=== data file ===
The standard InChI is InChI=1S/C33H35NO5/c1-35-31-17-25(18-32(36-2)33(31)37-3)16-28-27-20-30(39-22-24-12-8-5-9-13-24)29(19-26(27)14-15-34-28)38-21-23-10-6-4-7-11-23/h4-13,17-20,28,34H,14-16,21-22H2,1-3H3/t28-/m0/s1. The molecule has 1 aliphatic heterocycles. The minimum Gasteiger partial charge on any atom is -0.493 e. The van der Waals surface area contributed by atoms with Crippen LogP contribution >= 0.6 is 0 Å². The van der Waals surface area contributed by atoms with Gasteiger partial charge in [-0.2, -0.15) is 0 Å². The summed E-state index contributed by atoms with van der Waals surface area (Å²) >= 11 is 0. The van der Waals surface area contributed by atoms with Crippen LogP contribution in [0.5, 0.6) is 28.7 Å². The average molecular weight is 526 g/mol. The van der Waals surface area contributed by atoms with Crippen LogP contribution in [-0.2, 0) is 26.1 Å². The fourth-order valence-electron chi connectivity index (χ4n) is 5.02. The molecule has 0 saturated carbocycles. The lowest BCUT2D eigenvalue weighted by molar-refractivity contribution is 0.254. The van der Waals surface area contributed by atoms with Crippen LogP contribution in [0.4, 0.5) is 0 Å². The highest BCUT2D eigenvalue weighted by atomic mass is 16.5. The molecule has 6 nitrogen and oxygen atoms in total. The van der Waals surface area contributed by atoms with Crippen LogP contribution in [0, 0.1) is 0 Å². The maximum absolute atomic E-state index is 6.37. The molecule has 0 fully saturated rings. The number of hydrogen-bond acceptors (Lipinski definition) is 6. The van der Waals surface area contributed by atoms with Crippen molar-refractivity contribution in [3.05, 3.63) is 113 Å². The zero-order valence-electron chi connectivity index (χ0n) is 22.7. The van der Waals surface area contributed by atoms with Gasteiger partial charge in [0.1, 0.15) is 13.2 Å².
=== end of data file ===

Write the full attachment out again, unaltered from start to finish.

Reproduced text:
The standard InChI is InChI=1S/C33H35NO5/c1-35-31-17-25(18-32(36-2)33(31)37-3)16-28-27-20-30(39-22-24-12-8-5-9-13-24)29(19-26(27)14-15-34-28)38-21-23-10-6-4-7-11-23/h4-13,17-20,28,34H,14-16,21-22H2,1-3H3/t28-/m0/s1. The molecule has 1 aliphatic heterocycles. The minimum Gasteiger partial charge on any atom is -0.493 e. The van der Waals surface area contributed by atoms with Crippen LogP contribution >= 0.6 is 0 Å². The van der Waals surface area contributed by atoms with Gasteiger partial charge in [-0.2, -0.15) is 0 Å². The summed E-state index contributed by atoms with van der Waals surface area (Å²) >= 11 is 0. The van der Waals surface area contributed by atoms with Crippen LogP contribution in [0.5, 0.6) is 28.7 Å². The average molecular weight is 526 g/mol. The van der Waals surface area contributed by atoms with Crippen LogP contribution in [-0.2, 0) is 26.1 Å². The fourth-order valence-electron chi connectivity index (χ4n) is 5.02. The molecule has 0 saturated carbocycles. The lowest BCUT2D eigenvalue weighted by molar-refractivity contribution is 0.254. The van der Waals surface area contributed by atoms with Crippen LogP contribution in [0.4, 0.5) is 0 Å². The highest BCUT2D eigenvalue weighted by atomic mass is 16.5. The molecule has 6 nitrogen and oxygen atoms in total. The van der Waals surface area contributed by atoms with Crippen LogP contribution in [0, 0.1) is 0 Å². The maximum absolute atomic E-state index is 6.37. The molecule has 0 fully saturated rings. The number of hydrogen-bond acceptors (Lipinski definition) is 6. The van der Waals surface area contributed by atoms with Crippen molar-refractivity contribution in [3.05, 3.63) is 113 Å². The zero-order valence-electron chi connectivity index (χ0n) is 22.7. The van der Waals surface area contributed by atoms with Gasteiger partial charge in [0.1, 0.15) is 13.2 Å².